Finally, Mollywood — Malayalam cinema industry — has joined other Indian cinema industries in making films whose production costs have topped Rs 100 crore.
Mohanlal starrer Marakkar: Arabikadalinte Simham ( Marakkar IV, the Lion of Arabian Sea) will be released later this month and it will be the costliest Malayalam film to be made yet.
While Mollywood has been producing movies only with shoestring budgets, Marakkar: Arabikadalinte Simhan will now put the Malayalam cinema industry at par with Tamil, Telugu and Kannada movie industries, which have all produced movies costing over Rs 100 crore.
Scheduled for release on 26 March, the movie is set in the sixteenth century and is based on the life of naval chief of Zamorin of Calicut (Kozhikode), Kunjali Marakkar, safeguarding the kingdom from invasion by the Portuguese.
The film, directed by Priyadarshan, has a star cast including Mohanlal’s son Pranav, Suniel Shetty, Arjun Sarja, Prabhu, Keerthy Suresh, Manju Warrier, Nedumudi Venu, Innocent and Suhasini Manirathnam.
The film’s crew has Tirru, one of the leading cinematographers in the country, and Sabu Cyril, national award-winning art director, who first made a splash in the industry with his work in Kaalapani, another period film that saw Priyadarshan and Mohanlal come together in 1996.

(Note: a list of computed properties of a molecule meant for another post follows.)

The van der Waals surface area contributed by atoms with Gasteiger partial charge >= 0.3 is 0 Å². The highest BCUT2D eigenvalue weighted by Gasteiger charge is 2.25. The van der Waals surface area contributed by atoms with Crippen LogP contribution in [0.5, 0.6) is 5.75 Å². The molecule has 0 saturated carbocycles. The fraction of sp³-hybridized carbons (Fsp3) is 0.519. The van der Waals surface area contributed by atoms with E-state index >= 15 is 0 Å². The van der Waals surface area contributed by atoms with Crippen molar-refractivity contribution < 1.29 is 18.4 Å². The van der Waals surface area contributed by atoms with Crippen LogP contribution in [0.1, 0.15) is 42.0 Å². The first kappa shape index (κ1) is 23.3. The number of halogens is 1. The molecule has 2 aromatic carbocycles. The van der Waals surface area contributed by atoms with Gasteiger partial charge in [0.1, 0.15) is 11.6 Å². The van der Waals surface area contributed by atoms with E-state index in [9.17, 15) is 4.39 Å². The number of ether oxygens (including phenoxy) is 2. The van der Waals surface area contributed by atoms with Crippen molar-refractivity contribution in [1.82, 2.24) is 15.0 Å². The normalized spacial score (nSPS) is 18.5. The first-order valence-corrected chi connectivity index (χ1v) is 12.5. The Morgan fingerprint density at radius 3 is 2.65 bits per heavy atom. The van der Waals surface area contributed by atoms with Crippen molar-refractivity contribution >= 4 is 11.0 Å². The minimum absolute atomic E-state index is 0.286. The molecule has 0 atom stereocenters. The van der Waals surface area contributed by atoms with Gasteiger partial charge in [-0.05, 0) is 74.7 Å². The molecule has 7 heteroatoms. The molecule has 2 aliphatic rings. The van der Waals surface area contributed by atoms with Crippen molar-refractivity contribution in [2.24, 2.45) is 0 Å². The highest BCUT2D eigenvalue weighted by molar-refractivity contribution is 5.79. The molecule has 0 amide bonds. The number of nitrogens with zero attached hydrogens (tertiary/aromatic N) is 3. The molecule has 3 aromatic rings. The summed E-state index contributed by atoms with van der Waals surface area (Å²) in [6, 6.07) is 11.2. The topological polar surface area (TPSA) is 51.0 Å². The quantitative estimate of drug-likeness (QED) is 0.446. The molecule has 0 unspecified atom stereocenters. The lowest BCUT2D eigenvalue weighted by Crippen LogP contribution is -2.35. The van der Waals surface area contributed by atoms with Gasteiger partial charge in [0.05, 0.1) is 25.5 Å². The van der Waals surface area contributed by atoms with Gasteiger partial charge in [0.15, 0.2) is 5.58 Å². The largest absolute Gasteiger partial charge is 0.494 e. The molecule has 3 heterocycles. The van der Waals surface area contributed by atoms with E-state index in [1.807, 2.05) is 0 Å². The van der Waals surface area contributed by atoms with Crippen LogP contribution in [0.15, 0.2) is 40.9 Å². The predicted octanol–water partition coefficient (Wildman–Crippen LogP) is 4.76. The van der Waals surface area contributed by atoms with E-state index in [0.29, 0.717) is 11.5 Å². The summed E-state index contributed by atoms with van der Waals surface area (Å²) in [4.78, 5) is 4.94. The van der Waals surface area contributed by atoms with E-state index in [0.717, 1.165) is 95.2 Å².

Marakkar: Arabikadalinte Simham has already taken social media by storm with the release of its official trailer. The Malayalam trailer has been viewed by over 3.3 million people so far and has earned praise from Bollywood veteran superstar Amitabh Bachchan.
Director Priyadarshan has told the media that Marakkar Arabikadalinte Simham is his dream project and is the “most technically-perfect film ever made in the history of Indian cinema”.
The veteran director said that he is extremely confident about the technical aspects of the film.
However, the film has courted controversy with one of Marakkar descendants petitioning the Kerala High Court saying the movie is a distortion of history.
Mufeeda Arafat Marakkar, the descendant of the Zamorin naval chief, has objected to the image of Lord Ganesha at the centre of Mohanlal’s turban.
Stating that Marakkar was a pious Muslim throughout his life, she claimed that he did not sport any such image on his turban. Also, the turban looked like one that Sikhs wear, whereas the naval chief wore a Turkish turban.
Mufeeda also debunked the theory that Marakkar had any love interest as the film depicts. The Zamorin naval chief was a bachelor, she claimed.
A section of Tamil film buffs wonders when would Kollywood — Tamil cinema industry — produce films on heroes or warriors from the south.
They were pointing out a by Malaysia Hindu Sangam president Datuk R S Mohan Shan, who has called for censoring violent scenes in Tamil films to prevent Indian youths in Malaysia from getting involved in crime.
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